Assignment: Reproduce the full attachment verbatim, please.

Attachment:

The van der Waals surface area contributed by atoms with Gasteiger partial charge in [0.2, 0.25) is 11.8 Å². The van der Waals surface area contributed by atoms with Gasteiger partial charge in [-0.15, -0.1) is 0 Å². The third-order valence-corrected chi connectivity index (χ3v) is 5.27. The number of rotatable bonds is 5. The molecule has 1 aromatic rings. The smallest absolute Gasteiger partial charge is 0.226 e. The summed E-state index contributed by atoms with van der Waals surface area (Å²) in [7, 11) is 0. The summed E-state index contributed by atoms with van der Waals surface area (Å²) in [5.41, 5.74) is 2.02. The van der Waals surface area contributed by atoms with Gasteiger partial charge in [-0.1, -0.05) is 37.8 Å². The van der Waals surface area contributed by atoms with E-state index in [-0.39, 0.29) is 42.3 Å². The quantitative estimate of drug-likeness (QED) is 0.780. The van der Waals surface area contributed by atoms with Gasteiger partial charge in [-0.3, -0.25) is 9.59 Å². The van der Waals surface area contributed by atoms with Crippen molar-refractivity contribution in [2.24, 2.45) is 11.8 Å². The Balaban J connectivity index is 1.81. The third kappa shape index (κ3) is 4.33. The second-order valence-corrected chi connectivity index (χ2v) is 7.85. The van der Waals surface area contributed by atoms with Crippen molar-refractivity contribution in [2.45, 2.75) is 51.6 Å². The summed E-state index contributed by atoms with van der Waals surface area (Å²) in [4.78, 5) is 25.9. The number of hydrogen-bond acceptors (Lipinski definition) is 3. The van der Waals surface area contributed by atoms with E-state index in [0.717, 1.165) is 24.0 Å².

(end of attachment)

The van der Waals surface area contributed by atoms with Gasteiger partial charge in [0.2, 0.25) is 11.8 Å². The van der Waals surface area contributed by atoms with Gasteiger partial charge in [-0.15, -0.1) is 0 Å². The third-order valence-corrected chi connectivity index (χ3v) is 5.27. The number of rotatable bonds is 5. The molecule has 1 aromatic rings. The smallest absolute Gasteiger partial charge is 0.226 e. The summed E-state index contributed by atoms with van der Waals surface area (Å²) in [7, 11) is 0. The summed E-state index contributed by atoms with van der Waals surface area (Å²) in [5.41, 5.74) is 2.02. The van der Waals surface area contributed by atoms with Gasteiger partial charge in [-0.1, -0.05) is 37.8 Å². The van der Waals surface area contributed by atoms with E-state index in [-0.39, 0.29) is 42.3 Å². The quantitative estimate of drug-likeness (QED) is 0.780. The van der Waals surface area contributed by atoms with Gasteiger partial charge in [-0.3, -0.25) is 9.59 Å². The van der Waals surface area contributed by atoms with Crippen molar-refractivity contribution in [2.24, 2.45) is 11.8 Å². The Balaban J connectivity index is 1.81. The third kappa shape index (κ3) is 4.33. The second-order valence-corrected chi connectivity index (χ2v) is 7.85. The van der Waals surface area contributed by atoms with Crippen molar-refractivity contribution in [2.45, 2.75) is 51.6 Å². The summed E-state index contributed by atoms with van der Waals surface area (Å²) in [4.78, 5) is 25.9. The number of hydrogen-bond acceptors (Lipinski definition) is 3. The van der Waals surface area contributed by atoms with E-state index in [0.717, 1.165) is 24.0 Å².